Conclusions and Clinical Relevance—Horses may be infected with a number of heterogeneous isolates of C difficile. Results indicated that toxigenicity and antimicrobial susceptibility of isolates vary and that metronidazole-resistant strains may be associated with severe disease.

Restricted access
in Journal of the American Veterinary Medical Association

Abstract

Objective—To determine molecular characteristics of Clostridium difficile isolates from foals with diarrhea and identify clinical abnormalities in affected foals.

Design—Retrospective study.

Animals—28 foals with C difficile-associated diarrhea.

Procedure—Toxigenicity, molecular fingerprinting, and antibiotic susceptibility patterns were determined. Information on signalment, clinical findings, results of clinicopathologic testing, whether antimicrobials had been administered prior to development of diarrhea, and outcome was obtained from the medical records.

Results—Twenty-three (82%) foals survived. Toxin A and B gene sequences were detected in isolates from 24 of 27 foals, whereas the toxin B gene alone was detected in the isolate from 1 foal. Results of an ELISA for toxin A were positive for fecal samples from only 8 of 20 (40%) foals. Ten of 23 (43%) isolates were resistant to metronidazole. Molecular fingerprinting revealed marked heterogeneity among isolates, except for the metronidazole-resistant isolates. Sixteen foals had tachypnea. Hematologic abnormalities were indicative of inflammation. Common serum biochemical abnormalities included metabolic acidosis, hyponatremia, hypocalcemia, azotemia, hypoproteinemia, hyperglycemia, and high enzyme activities. Passive transfer of maternal antibodies was adequate in all 12 foals evaluated.

Conclusions and Clinical Relevance—Results suggest that a large percentage of C difficile isolates from foals with diarrhea will have the toxin A and B gene sequences. Because of the possibility that isolates will be resistant to metronidazole, susceptibility testing is warranted. Clostridium difficile isolates from foals may have a substantial amount of molecular heterogeneity. Clinical and hematologic findings in affected foals are similar to those for foals with diarrhea caused by other pathogens. (J Am Vet Med Assoc 2002;220:67–73)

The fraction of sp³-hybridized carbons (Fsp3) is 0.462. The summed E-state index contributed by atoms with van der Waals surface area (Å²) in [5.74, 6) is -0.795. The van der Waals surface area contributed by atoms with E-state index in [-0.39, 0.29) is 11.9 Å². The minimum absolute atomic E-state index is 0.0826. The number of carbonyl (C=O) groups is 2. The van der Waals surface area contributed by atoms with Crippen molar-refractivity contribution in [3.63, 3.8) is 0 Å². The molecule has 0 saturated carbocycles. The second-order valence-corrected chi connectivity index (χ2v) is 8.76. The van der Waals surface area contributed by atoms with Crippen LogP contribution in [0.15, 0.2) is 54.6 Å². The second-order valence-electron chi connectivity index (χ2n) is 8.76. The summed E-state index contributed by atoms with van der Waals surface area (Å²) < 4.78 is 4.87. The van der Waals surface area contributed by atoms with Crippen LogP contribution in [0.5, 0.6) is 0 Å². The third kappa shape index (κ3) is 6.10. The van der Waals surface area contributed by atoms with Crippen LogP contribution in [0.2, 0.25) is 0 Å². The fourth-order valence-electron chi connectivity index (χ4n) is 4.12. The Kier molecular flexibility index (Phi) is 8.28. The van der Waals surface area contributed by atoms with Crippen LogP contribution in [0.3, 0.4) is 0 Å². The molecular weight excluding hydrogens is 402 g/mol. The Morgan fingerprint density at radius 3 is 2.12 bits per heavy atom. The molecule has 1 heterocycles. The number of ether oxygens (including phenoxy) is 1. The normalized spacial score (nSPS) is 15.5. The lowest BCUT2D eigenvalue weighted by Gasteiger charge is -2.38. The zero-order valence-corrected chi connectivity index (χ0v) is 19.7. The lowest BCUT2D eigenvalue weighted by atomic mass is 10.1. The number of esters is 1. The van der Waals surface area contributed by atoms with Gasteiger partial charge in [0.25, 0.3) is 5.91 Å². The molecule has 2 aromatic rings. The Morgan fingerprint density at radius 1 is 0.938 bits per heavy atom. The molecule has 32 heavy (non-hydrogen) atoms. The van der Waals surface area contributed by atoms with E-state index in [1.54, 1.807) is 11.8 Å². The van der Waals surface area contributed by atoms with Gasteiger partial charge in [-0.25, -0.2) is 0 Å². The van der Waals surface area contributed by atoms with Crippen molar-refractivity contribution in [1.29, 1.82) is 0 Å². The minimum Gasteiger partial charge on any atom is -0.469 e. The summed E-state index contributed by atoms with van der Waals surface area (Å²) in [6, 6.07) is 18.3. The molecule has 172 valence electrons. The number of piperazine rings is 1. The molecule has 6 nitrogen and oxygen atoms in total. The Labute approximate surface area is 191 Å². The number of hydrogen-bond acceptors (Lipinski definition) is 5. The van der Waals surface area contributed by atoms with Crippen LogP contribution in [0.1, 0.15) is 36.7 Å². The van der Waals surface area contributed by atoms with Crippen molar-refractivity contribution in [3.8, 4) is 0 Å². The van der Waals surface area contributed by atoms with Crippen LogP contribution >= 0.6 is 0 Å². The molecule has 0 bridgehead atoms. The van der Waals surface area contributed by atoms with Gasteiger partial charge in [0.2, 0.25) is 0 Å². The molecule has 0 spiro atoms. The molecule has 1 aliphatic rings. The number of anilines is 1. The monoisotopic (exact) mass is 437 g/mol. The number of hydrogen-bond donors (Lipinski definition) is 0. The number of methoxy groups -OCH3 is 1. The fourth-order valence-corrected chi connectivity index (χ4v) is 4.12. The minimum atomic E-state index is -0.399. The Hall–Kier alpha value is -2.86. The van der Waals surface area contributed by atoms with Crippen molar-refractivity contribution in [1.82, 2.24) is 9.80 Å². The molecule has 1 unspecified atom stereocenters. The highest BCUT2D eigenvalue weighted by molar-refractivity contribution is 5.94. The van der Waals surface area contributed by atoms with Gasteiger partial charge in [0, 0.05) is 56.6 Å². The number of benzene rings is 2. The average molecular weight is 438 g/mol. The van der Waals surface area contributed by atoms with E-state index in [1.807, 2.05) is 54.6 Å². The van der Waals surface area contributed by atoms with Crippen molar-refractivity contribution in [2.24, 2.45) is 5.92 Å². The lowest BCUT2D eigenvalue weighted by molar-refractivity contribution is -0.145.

Restricted access
in Journal of the American Veterinary Medical Association

Abstract

Objective—To characterize clinical, serologic, bacteriologic, cytologic, and pathologic endometrial responses of mares to 2 donkey-origin atypical bacterial isolates resembling Taylorella equigenitalis.

Design—Prospective in vivo study.

Animals—10 healthy mares.

Procedure—Mares in estrus (2/group) were inoculated by intrauterine infusion with 2 isolates of classic T equigenitalis or 2 isolates of atypical Taylorella sp or were sham-inoculated. Bacteriologic, serologic, clinical, uterine, cytologic, and pathologic endometrial responses were assessed 4, 11, 21, 35, and 63 days after inoculation and on day 111 in mares with positive culture results on day 63.

Results—One atypical isolate failed to cause infection. The second atypical isolate and both classic T equigenitalis isolates induced similar transient metritis and cervicitis. Both classic isolates and 1 atypical isolate induced anti-T equigenitalis complement-fixing antibodies detectable at day 11. Classic isolates and an atypical isolate provoked intense neutrophilic endometritis followed by a resolving, subacute, neutrophilic-mononuclear endometrial response. The atypical isolate and classic isolates were recovered from the uterus, clitoral fossa, or clitoral sinus of one or both exposed mares for as long as 111 days.

Conclusions and Clinical Relevance—Atypical Taylorella sp infections should be considered as a differential diagnosis of equine infertility in US-origin mares, even those not exposed to stallions from countries where contagious equine metritis occurs. The origins and prevalence of atypical Taylorella sp infection in US horses and donkeys are undetermined. (J Am Vet Med Assoc 2000;216:1945–1948)

Restricted access
in Journal of the American Veterinary Medical Association